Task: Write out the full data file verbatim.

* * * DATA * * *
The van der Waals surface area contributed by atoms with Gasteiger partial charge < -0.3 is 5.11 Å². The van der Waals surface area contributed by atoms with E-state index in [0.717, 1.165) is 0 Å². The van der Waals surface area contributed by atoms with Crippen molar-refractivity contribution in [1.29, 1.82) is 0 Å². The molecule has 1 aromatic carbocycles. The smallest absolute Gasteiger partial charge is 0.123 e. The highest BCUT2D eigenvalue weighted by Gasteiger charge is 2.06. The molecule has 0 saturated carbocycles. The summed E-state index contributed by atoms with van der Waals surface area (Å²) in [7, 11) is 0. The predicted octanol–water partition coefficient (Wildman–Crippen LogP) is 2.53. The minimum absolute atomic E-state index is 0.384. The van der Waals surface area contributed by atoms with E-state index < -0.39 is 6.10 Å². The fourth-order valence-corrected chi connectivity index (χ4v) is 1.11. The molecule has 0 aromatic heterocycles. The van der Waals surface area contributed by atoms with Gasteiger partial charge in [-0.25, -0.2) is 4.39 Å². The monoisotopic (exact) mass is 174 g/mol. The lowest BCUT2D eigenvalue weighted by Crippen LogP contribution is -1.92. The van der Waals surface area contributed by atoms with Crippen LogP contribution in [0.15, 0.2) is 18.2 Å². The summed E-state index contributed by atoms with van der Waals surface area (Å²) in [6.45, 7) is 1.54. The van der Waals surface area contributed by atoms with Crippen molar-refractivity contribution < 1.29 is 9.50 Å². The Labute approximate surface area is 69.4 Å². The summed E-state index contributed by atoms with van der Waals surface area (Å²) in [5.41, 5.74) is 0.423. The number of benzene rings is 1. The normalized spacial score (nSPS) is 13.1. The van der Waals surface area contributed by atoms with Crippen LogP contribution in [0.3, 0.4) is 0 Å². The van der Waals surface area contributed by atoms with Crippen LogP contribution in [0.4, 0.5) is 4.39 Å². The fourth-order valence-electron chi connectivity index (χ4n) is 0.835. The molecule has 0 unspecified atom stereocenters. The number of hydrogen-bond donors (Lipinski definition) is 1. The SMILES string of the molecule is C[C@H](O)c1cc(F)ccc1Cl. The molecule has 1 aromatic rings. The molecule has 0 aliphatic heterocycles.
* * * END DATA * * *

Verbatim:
The van der Waals surface area contributed by atoms with Gasteiger partial charge < -0.3 is 5.11 Å². The van der Waals surface area contributed by atoms with E-state index in [0.717, 1.165) is 0 Å². The van der Waals surface area contributed by atoms with Crippen molar-refractivity contribution in [1.29, 1.82) is 0 Å². The molecule has 1 aromatic carbocycles. The smallest absolute Gasteiger partial charge is 0.123 e. The highest BCUT2D eigenvalue weighted by Gasteiger charge is 2.06. The molecule has 0 saturated carbocycles. The summed E-state index contributed by atoms with van der Waals surface area (Å²) in [7, 11) is 0. The predicted octanol–water partition coefficient (Wildman–Crippen LogP) is 2.53. The minimum absolute atomic E-state index is 0.384. The van der Waals surface area contributed by atoms with E-state index < -0.39 is 6.10 Å². The fourth-order valence-corrected chi connectivity index (χ4v) is 1.11. The molecule has 0 aromatic heterocycles. The van der Waals surface area contributed by atoms with Gasteiger partial charge in [-0.25, -0.2) is 4.39 Å². The monoisotopic (exact) mass is 174 g/mol. The lowest BCUT2D eigenvalue weighted by Crippen LogP contribution is -1.92. The van der Waals surface area contributed by atoms with Crippen LogP contribution in [0.15, 0.2) is 18.2 Å². The summed E-state index contributed by atoms with van der Waals surface area (Å²) in [6.45, 7) is 1.54. The van der Waals surface area contributed by atoms with Crippen molar-refractivity contribution < 1.29 is 9.50 Å². The Labute approximate surface area is 69.4 Å². The summed E-state index contributed by atoms with van der Waals surface area (Å²) in [5.41, 5.74) is 0.423. The number of benzene rings is 1. The normalized spacial score (nSPS) is 13.1. The van der Waals surface area contributed by atoms with Crippen LogP contribution in [0.3, 0.4) is 0 Å². The van der Waals surface area contributed by atoms with Crippen LogP contribution in [0.4, 0.5) is 4.39 Å². The fourth-order valence-electron chi connectivity index (χ4n) is 0.835. The molecule has 0 unspecified atom stereocenters. The number of hydrogen-bond donors (Lipinski definition) is 1. The SMILES string of the molecule is C[C@H](O)c1cc(F)ccc1Cl. The molecule has 1 aromatic rings. The molecule has 0 aliphatic heterocycles.